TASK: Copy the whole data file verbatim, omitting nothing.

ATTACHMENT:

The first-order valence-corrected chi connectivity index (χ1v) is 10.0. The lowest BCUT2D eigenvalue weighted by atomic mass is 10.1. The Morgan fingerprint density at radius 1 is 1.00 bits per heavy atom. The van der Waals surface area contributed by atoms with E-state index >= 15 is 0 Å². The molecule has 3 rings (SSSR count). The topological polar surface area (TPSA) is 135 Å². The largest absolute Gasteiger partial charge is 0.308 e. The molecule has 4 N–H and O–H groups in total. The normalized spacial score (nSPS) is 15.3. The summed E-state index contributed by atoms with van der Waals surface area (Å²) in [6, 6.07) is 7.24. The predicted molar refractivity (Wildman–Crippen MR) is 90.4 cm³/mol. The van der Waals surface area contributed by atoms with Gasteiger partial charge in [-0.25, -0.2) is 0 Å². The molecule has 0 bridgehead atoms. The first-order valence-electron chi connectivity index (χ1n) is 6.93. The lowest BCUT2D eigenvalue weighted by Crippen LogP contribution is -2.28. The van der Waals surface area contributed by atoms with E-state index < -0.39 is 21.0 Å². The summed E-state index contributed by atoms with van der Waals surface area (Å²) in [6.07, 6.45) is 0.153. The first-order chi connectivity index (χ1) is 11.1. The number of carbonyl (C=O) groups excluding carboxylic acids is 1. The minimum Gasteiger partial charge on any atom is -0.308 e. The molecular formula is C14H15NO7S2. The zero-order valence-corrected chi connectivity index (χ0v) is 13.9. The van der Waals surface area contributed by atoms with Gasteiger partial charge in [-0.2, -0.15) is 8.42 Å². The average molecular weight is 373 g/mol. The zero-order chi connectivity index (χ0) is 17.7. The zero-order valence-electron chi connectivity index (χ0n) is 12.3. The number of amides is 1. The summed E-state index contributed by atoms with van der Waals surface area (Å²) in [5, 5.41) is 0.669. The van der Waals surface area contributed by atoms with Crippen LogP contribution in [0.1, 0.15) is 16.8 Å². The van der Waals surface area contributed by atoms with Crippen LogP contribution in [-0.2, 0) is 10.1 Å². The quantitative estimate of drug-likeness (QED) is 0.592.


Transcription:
The first-order valence-corrected chi connectivity index (χ1v) is 10.0. The lowest BCUT2D eigenvalue weighted by atomic mass is 10.1. The Morgan fingerprint density at radius 1 is 1.00 bits per heavy atom. The van der Waals surface area contributed by atoms with E-state index >= 15 is 0 Å². The molecule has 3 rings (SSSR count). The topological polar surface area (TPSA) is 135 Å². The largest absolute Gasteiger partial charge is 0.308 e. The molecule has 4 N–H and O–H groups in total. The normalized spacial score (nSPS) is 15.3. The summed E-state index contributed by atoms with van der Waals surface area (Å²) in [6, 6.07) is 7.24. The predicted molar refractivity (Wildman–Crippen MR) is 90.4 cm³/mol. The van der Waals surface area contributed by atoms with Gasteiger partial charge in [-0.25, -0.2) is 0 Å². The molecule has 0 bridgehead atoms. The first-order valence-electron chi connectivity index (χ1n) is 6.93. The lowest BCUT2D eigenvalue weighted by Crippen LogP contribution is -2.28. The van der Waals surface area contributed by atoms with E-state index < -0.39 is 21.0 Å². The summed E-state index contributed by atoms with van der Waals surface area (Å²) in [6.07, 6.45) is 0.153. The first-order chi connectivity index (χ1) is 11.1. The number of carbonyl (C=O) groups excluding carboxylic acids is 1. The minimum Gasteiger partial charge on any atom is -0.308 e. The molecular formula is C14H15NO7S2. The zero-order valence-corrected chi connectivity index (χ0v) is 13.9. The van der Waals surface area contributed by atoms with Gasteiger partial charge in [-0.2, -0.15) is 8.42 Å². The average molecular weight is 373 g/mol. The zero-order chi connectivity index (χ0) is 17.7. The zero-order valence-electron chi connectivity index (χ0n) is 12.3. The number of amides is 1. The summed E-state index contributed by atoms with van der Waals surface area (Å²) in [5, 5.41) is 0.669. The van der Waals surface area contributed by atoms with Crippen LogP contribution in [0.1, 0.15) is 16.8 Å². The van der Waals surface area contributed by atoms with Crippen LogP contribution in [-0.2, 0) is 10.1 Å². The quantitative estimate of drug-likeness (QED) is 0.592.